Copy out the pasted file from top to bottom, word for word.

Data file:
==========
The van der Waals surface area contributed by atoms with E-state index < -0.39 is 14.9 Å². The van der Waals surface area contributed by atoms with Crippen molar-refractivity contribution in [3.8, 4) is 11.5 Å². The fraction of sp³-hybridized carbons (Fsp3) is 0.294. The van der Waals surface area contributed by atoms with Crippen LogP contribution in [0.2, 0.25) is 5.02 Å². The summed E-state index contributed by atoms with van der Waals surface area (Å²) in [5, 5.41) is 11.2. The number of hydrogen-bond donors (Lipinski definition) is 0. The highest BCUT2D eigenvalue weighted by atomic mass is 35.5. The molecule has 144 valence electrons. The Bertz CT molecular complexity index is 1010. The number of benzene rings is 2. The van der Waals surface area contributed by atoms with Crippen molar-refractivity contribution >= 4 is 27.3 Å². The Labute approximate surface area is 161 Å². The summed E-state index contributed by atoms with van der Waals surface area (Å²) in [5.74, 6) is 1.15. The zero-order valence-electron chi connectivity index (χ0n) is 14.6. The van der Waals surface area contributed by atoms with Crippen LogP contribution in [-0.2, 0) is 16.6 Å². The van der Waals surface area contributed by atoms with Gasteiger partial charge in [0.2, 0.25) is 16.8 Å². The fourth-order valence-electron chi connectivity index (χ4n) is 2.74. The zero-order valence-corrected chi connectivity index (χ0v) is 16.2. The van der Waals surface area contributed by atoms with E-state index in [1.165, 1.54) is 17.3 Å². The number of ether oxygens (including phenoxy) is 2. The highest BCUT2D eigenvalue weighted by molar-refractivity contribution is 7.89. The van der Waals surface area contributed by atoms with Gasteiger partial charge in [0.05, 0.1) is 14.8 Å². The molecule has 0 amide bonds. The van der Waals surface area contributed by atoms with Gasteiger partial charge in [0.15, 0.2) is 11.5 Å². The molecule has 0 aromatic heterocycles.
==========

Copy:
The van der Waals surface area contributed by atoms with E-state index < -0.39 is 14.9 Å². The van der Waals surface area contributed by atoms with Crippen molar-refractivity contribution in [3.8, 4) is 11.5 Å². The fraction of sp³-hybridized carbons (Fsp3) is 0.294. The van der Waals surface area contributed by atoms with Crippen LogP contribution in [0.2, 0.25) is 5.02 Å². The summed E-state index contributed by atoms with van der Waals surface area (Å²) in [5, 5.41) is 11.2. The number of hydrogen-bond donors (Lipinski definition) is 0. The highest BCUT2D eigenvalue weighted by atomic mass is 35.5. The molecule has 144 valence electrons. The Bertz CT molecular complexity index is 1010. The number of benzene rings is 2. The van der Waals surface area contributed by atoms with Crippen molar-refractivity contribution >= 4 is 27.3 Å². The Labute approximate surface area is 161 Å². The summed E-state index contributed by atoms with van der Waals surface area (Å²) in [5.74, 6) is 1.15. The zero-order valence-electron chi connectivity index (χ0n) is 14.6. The van der Waals surface area contributed by atoms with Crippen LogP contribution in [-0.2, 0) is 16.6 Å². The van der Waals surface area contributed by atoms with Gasteiger partial charge in [0.2, 0.25) is 16.8 Å². The fourth-order valence-electron chi connectivity index (χ4n) is 2.74. The zero-order valence-corrected chi connectivity index (χ0v) is 16.2. The van der Waals surface area contributed by atoms with E-state index in [1.165, 1.54) is 17.3 Å². The number of ether oxygens (including phenoxy) is 2. The highest BCUT2D eigenvalue weighted by molar-refractivity contribution is 7.89. The van der Waals surface area contributed by atoms with Gasteiger partial charge in [0.05, 0.1) is 14.8 Å². The molecule has 0 amide bonds. The van der Waals surface area contributed by atoms with Gasteiger partial charge in [0.15, 0.2) is 11.5 Å². The molecule has 0 aromatic heterocycles.